Clearly, pulling the switch is easier than trying to stop the train. It takes less effort for an amped up the brain to make the switch from aroused and scared to aroused and eager i.e. excited than it does to go from aroused-negative to calm and neutral. This is according to a study on performance anxiety from Harvard Business School by Alison Wood Brooks in 2014. 

Outward misrepresentations of emotions can be unhealthy and exhausting (e.g., Côté, 2005; Ekman, 1992; Grandey, 2000, 2003; Gross & Levenson, 1993; Morris & Feldman, 1996). The good news is that pre-performance anxiety does GENUINELY transfer into excitement.

(And, think of how strong a vibration of enthusiasm, excitement, and eagerness would be.)

"Use fear as an ally in pubic speaking or in argument. Learn to convert its energy." ~ Gerry Spence, America's greatest lawyer ever speaking in layman’s terms regarding anxiety reappraisal

Jeremy Jamieson of Rochester Universty, in 2010, found out that if we chose to believe anxiety is a good thing that helps performance - it will help. You don't even have to tell yourself you are excited. Jamieson found out math scores improved just by telling students anxiety improves performance.

The consensus among emotion regulation scholars is that the best way to handle a negative emotion is through reappraisal. Tragedy can be re-interpreted as something positive. This may take some searching for new meaning in your environment and internal state. But, even a second reappraisal and a later time, after feeling it was a tragedy, can soothe your feelings when the tragedy is re-interpreted symbolic and sadness as calm or pride (Jennings, Averill, Opton, & Lazarus, 1970; Lazarus, 1966; Monat, Averill, & Laraus, 1972; Scherer, 2001). Whereas attempting to suppress emotions can lead to experiencing them longer (e.g., Gross, 1998, 2001; Gross & Levenson, 1993; Hofmann et al., 2009).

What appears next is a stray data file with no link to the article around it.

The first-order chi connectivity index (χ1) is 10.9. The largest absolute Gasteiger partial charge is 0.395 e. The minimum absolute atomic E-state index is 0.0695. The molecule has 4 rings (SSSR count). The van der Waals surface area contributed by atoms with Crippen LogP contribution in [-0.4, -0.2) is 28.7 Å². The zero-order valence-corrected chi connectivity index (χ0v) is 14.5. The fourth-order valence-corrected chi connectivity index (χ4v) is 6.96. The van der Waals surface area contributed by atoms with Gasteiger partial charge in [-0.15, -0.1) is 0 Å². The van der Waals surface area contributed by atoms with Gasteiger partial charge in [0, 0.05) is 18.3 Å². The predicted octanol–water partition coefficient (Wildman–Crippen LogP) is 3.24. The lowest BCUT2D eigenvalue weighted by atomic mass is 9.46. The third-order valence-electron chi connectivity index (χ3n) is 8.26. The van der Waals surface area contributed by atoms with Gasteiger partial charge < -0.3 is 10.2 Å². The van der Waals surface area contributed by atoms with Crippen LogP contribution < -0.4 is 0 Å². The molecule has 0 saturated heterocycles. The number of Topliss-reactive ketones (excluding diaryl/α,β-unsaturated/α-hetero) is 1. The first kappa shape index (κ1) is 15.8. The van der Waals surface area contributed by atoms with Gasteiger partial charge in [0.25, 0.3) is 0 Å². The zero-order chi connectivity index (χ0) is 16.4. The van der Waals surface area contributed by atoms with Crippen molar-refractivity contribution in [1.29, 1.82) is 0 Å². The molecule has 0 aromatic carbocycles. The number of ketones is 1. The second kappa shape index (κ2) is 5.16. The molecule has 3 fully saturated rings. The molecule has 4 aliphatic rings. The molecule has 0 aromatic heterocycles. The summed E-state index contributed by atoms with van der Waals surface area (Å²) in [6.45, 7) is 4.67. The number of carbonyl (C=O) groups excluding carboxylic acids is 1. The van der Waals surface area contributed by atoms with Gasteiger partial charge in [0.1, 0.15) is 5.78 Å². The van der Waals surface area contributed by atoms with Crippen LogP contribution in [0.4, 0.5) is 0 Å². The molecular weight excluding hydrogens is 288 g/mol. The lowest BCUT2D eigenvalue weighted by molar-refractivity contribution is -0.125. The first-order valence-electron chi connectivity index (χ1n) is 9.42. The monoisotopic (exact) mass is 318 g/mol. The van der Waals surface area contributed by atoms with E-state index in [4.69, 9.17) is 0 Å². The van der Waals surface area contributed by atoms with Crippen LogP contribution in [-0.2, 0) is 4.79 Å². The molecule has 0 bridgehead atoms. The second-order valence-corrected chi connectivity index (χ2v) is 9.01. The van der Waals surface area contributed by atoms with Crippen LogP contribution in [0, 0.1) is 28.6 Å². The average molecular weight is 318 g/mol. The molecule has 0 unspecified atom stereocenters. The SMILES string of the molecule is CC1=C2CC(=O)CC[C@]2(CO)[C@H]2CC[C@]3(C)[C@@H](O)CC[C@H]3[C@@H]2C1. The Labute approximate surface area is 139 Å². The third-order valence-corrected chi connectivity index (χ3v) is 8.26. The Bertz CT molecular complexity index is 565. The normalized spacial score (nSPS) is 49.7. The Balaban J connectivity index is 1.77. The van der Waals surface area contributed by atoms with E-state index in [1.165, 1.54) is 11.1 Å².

Shamans believe trying to suppress our fear feeds it prana, or life force. I other words, suppressing the feeling of anxiety makes it stronger. To preserve prana, their suggestion is to use various techniques like meditation and movement such as yoga to be with the emotion and learn from it and see it us the transient experience it is. Well, if you have the time and inclination, have at it, hos.

The least taxing and most effective means of changing the experience of anxiety to something beneficial is to re-interpret it as excitement. Anxiety reappraisal is a proven means to turn fear into something far more useful. 

Mindfulness, when practiced regularly, can lessen the impact of stressful events when they occur.

Add some Body English to your Anxiety Reappraisal

Stand in the victory pose when saying, "I am excited." There have been some controversial findings regarding poses, including, it can change your hormones. This is no longer considered valid. But, studies do continue to show that moods do improve. So, big smile, stand with your arms in a "V" and say "I'm excited, I'm excited...". There have not been studies on combining body language with strictly verbal emotional reappraisal, but, I can't see how it would hurt. In fact, it would likely help.